The Commonwealth argues that Wade was "unavailable" between October 4 and November 7 citing Commonwealth v. Millhouse, 470 Pa. 512, 368 A.2d 1273 (1977). In Millhouse, supra, the accused appeared at a scheduled judicial proceeding without counsel. Because of that and additional considerations, we determined Millhouse was unavailable. Instantly, Wade did not appear at a scheduled judicial proceeding, the preliminary hearing, without counsel; rather, he sought, prior to the hearing being scheduled, to have the judicial proceeding continued. We therefore consider Millhouse, supra, inapposite.

The next relevant periods are those between December 6 and January 15 and January 15 and February 1. In both instances, Cadmus sought and was granted continuances. Accordingly, these periods must be considered in light of section (d)(2) of the rule.

The first of these periods or that between December 6 and January 15 was a period of delay in conducting the preliminary hearing resulting from a continuance requested by Wade's attorney. The period of the continuance totaled forty (40) days. Thus, the Commonwealth was entitled to an exclusion of ten (10) days or the period beyond the thirtieth (30th) day.

The second period or that between January 15 and February 1 was also a period of delay in conducting the preliminary hearing resulting from a continuance requested by Wade's attorney. But, the period of the continuance was not "in excess of thirty (30) days," and thus the Commonwealth was not entitled to an exclusion as a result of this continuance.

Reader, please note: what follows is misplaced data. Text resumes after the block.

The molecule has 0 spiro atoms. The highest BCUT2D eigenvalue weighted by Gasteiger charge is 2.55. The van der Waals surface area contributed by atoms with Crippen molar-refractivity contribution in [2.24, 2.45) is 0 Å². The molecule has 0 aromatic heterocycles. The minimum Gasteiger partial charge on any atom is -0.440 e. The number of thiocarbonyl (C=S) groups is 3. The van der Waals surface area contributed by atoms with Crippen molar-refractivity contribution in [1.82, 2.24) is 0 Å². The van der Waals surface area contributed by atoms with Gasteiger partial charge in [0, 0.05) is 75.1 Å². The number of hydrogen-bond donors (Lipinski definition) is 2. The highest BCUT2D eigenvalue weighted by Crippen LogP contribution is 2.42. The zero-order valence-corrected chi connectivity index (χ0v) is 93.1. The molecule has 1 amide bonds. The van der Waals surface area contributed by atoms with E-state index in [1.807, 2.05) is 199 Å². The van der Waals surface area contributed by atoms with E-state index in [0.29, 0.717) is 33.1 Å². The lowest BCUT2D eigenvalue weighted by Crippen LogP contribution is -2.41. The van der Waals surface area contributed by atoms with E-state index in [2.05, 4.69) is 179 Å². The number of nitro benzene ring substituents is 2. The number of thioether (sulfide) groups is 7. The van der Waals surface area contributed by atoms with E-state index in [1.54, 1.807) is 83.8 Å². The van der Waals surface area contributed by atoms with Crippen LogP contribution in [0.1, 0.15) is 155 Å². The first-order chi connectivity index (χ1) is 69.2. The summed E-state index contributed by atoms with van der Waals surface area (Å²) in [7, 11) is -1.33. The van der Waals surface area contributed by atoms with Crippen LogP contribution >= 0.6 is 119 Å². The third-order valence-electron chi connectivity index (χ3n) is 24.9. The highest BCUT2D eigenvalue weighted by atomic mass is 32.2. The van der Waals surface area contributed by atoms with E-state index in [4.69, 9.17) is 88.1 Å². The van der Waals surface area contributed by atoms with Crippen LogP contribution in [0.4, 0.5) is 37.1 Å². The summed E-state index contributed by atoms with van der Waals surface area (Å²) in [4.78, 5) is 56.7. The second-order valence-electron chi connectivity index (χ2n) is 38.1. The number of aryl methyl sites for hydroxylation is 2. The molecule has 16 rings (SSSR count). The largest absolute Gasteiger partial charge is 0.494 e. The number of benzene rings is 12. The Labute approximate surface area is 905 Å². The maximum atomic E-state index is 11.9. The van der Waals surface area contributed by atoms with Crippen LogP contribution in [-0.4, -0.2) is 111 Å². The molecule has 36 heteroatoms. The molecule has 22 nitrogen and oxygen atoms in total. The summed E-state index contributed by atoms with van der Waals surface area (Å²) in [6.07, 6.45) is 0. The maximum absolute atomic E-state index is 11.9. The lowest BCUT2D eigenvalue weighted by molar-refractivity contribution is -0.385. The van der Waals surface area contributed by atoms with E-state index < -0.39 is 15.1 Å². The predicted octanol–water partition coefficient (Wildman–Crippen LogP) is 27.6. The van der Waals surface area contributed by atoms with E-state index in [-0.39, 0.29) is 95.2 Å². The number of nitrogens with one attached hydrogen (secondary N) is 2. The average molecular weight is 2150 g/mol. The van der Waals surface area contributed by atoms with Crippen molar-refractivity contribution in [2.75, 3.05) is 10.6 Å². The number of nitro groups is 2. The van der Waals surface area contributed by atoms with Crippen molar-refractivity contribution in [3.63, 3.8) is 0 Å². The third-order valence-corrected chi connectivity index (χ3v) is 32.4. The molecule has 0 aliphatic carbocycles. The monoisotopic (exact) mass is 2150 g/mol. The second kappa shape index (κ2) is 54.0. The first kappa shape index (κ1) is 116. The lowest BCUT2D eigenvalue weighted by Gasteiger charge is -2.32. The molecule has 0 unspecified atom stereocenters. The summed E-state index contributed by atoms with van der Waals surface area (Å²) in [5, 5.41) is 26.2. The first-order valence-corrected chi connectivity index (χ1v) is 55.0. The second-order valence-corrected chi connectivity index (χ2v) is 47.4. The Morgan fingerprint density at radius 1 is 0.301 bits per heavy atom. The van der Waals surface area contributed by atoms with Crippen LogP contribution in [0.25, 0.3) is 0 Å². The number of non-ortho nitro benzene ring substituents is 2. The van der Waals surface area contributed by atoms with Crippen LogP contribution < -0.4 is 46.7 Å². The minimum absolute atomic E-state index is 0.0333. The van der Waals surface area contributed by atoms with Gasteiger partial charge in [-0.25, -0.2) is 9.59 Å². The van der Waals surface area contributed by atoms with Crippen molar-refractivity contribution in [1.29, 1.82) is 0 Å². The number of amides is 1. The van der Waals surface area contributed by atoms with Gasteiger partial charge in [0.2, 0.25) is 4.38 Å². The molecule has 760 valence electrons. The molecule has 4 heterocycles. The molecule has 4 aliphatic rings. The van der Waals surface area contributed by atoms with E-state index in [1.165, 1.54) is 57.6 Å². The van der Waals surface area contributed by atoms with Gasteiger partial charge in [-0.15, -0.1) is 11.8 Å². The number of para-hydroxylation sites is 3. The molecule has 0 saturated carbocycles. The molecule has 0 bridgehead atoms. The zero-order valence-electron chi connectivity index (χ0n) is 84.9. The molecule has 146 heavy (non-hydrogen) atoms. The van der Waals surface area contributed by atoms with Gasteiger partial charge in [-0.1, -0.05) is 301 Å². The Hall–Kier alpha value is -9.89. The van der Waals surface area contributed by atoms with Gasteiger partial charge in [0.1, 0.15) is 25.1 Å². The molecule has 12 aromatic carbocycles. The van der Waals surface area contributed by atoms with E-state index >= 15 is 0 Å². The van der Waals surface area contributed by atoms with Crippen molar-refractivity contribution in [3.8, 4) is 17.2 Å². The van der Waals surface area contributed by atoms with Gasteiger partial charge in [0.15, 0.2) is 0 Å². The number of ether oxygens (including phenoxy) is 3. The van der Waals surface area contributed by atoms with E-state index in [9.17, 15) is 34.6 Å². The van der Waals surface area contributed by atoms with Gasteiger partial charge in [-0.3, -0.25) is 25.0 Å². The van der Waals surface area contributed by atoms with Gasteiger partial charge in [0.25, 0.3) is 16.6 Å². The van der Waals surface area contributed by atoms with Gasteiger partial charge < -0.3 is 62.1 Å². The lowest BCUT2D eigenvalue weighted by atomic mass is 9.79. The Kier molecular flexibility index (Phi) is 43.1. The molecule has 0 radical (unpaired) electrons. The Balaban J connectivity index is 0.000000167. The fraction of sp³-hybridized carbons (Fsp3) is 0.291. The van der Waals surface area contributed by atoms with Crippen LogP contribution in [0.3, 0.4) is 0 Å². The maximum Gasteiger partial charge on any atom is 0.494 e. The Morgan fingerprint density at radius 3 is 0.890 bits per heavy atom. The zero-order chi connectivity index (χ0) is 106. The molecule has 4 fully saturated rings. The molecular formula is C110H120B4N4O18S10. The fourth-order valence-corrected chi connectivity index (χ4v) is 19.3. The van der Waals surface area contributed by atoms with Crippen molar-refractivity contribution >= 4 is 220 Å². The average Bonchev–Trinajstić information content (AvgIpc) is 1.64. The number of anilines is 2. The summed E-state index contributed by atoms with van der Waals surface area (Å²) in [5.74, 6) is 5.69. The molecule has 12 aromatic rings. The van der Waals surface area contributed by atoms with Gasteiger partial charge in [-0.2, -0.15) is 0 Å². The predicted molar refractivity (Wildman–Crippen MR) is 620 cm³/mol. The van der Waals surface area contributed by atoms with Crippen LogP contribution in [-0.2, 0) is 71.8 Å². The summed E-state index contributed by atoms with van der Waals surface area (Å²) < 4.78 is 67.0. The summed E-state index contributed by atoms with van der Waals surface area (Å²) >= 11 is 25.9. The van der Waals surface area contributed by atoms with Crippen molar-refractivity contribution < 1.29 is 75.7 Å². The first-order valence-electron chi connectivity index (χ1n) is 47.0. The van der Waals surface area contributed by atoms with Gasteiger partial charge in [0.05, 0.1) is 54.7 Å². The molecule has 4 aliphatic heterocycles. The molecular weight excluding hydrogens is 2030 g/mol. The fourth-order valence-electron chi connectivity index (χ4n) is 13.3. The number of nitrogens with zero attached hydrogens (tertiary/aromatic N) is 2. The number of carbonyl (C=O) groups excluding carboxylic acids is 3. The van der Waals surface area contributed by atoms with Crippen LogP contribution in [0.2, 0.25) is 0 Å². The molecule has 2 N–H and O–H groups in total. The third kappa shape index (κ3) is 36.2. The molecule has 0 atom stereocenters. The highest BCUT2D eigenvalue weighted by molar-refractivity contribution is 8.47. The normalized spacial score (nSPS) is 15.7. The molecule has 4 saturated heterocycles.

We have adhered to the literal language of Rule 1100 by treating each continuance independently both to determine if the Commonwealth is entitled to an exclusion and to determine the amount of time to be excluded under section (d)(2). Our analysis thus differs from that used by the Superior Court in this case, but is in accord with Commonwealth v. Shields, 247 Pa. Super. 74, 371 A.2d 1333 (1977), which was decided by the Superior Court subsequent to its decision instantly. The dangers foreseen by the dissenters in Shields, supra, can be avoided by the Commonwealth if it seeks extensions pursuant to section (c) of Rule 1100.

The Commonwealth also contends that the ten (10) days in April during which Wade was engaged in trial on the unrelated criminal charge, should be excluded under section (d)(1) of Rule 1100. However, even assuming this to be so, the total number of days excluded would not equal seventy-two (72), the number required to be excluded if the Commonwealth is to prevail in its position that the trial commenced timely.

Order affirmed.

ROBERTS, J., filed a concurring opinion.

I concur in the result and join in the Opinion of the Court to the extent that it adopts Commonwealth v. Shields, 247 Pa. Super. 74, 371 A.2d 1333 (1977), as controlling authority on the issue of whether the thirty day grace period allowed by Pa.R.Crim.P. 1100(d)(2) applies to each continuance granted to the defense.

Summaries of

Com. v. Wade

Supreme Court of Pennsylvania
Dec 1, 1977
380 A.2d 782 (Pa. 1977)

In Commonwealth v. Wade, 475 Pa. 399, 380 A.2d 782 (1977), moreover, it was held that § 1908 is to be used in computing the 180-day period under Rule 1100(a)(2).

Summary of this case from Com. v. Lyles

In Commonwealth v. Wade, 475 Pa. 399, 380 A.2d 782 (1977), the supreme court ruled that each continuance would be looked at separately, and a defendant is not to be limited to a single thirty-day request.

Summary of this case from Commonwealth v. Johnson
Case details for

Com. v. Wade

Case Details

Full title:COMMONWEALTH of Pennsylvania, Appellant, v. C. Alton WADE

Court:Supreme Court of Pennsylvania

Date published: Dec 1, 1977


380 A.2d 782 (Pa. 1977)
380 A.2d 782

Citing Cases

Com. v. Mott

Since no extension of time was sought by the Commonwealth pursuant to Rule 1100(c), it was required to…

Com. v. Bussey

Counsel did not enter an appearance at this time, but did appear at the proceeding on January 18,…